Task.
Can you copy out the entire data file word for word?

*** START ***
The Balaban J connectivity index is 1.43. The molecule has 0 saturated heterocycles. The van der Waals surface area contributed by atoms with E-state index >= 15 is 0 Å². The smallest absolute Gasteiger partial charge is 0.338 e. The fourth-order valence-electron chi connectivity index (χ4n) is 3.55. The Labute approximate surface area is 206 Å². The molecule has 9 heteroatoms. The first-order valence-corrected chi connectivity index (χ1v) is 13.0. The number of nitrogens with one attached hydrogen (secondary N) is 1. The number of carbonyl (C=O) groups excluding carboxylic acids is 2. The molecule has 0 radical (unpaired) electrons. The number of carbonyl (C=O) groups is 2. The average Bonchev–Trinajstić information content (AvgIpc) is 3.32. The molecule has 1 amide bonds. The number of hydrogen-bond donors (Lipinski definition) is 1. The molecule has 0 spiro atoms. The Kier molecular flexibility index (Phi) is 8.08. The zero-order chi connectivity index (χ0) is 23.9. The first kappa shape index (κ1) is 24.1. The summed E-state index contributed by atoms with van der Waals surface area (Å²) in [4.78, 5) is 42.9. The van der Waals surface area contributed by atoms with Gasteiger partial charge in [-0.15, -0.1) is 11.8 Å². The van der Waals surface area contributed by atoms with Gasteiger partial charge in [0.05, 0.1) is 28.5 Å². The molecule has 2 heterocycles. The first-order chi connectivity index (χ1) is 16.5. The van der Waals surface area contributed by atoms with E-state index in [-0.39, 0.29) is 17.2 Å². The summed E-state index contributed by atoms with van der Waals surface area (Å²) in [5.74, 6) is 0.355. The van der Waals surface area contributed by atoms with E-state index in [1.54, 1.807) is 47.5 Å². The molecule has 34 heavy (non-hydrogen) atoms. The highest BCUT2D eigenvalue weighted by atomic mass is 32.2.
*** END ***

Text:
The Balaban J connectivity index is 1.43. The molecule has 0 saturated heterocycles. The van der Waals surface area contributed by atoms with E-state index >= 15 is 0 Å². The smallest absolute Gasteiger partial charge is 0.338 e. The fourth-order valence-electron chi connectivity index (χ4n) is 3.55. The Labute approximate surface area is 206 Å². The molecule has 9 heteroatoms. The first-order valence-corrected chi connectivity index (χ1v) is 13.0. The number of nitrogens with one attached hydrogen (secondary N) is 1. The number of carbonyl (C=O) groups excluding carboxylic acids is 2. The molecule has 0 radical (unpaired) electrons. The number of carbonyl (C=O) groups is 2. The average Bonchev–Trinajstić information content (AvgIpc) is 3.32. The molecule has 1 amide bonds. The number of hydrogen-bond donors (Lipinski definition) is 1. The molecule has 0 spiro atoms. The Kier molecular flexibility index (Phi) is 8.08. The zero-order chi connectivity index (χ0) is 23.9. The first kappa shape index (κ1) is 24.1. The summed E-state index contributed by atoms with van der Waals surface area (Å²) in [4.78, 5) is 42.9. The van der Waals surface area contributed by atoms with Gasteiger partial charge in [-0.15, -0.1) is 11.8 Å². The van der Waals surface area contributed by atoms with Gasteiger partial charge in [0.05, 0.1) is 28.5 Å². The molecule has 2 heterocycles. The first-order chi connectivity index (χ1) is 16.5. The van der Waals surface area contributed by atoms with E-state index in [-0.39, 0.29) is 17.2 Å². The summed E-state index contributed by atoms with van der Waals surface area (Å²) in [5.74, 6) is 0.355. The van der Waals surface area contributed by atoms with E-state index in [1.54, 1.807) is 47.5 Å². The molecule has 34 heavy (non-hydrogen) atoms. The highest BCUT2D eigenvalue weighted by atomic mass is 32.2.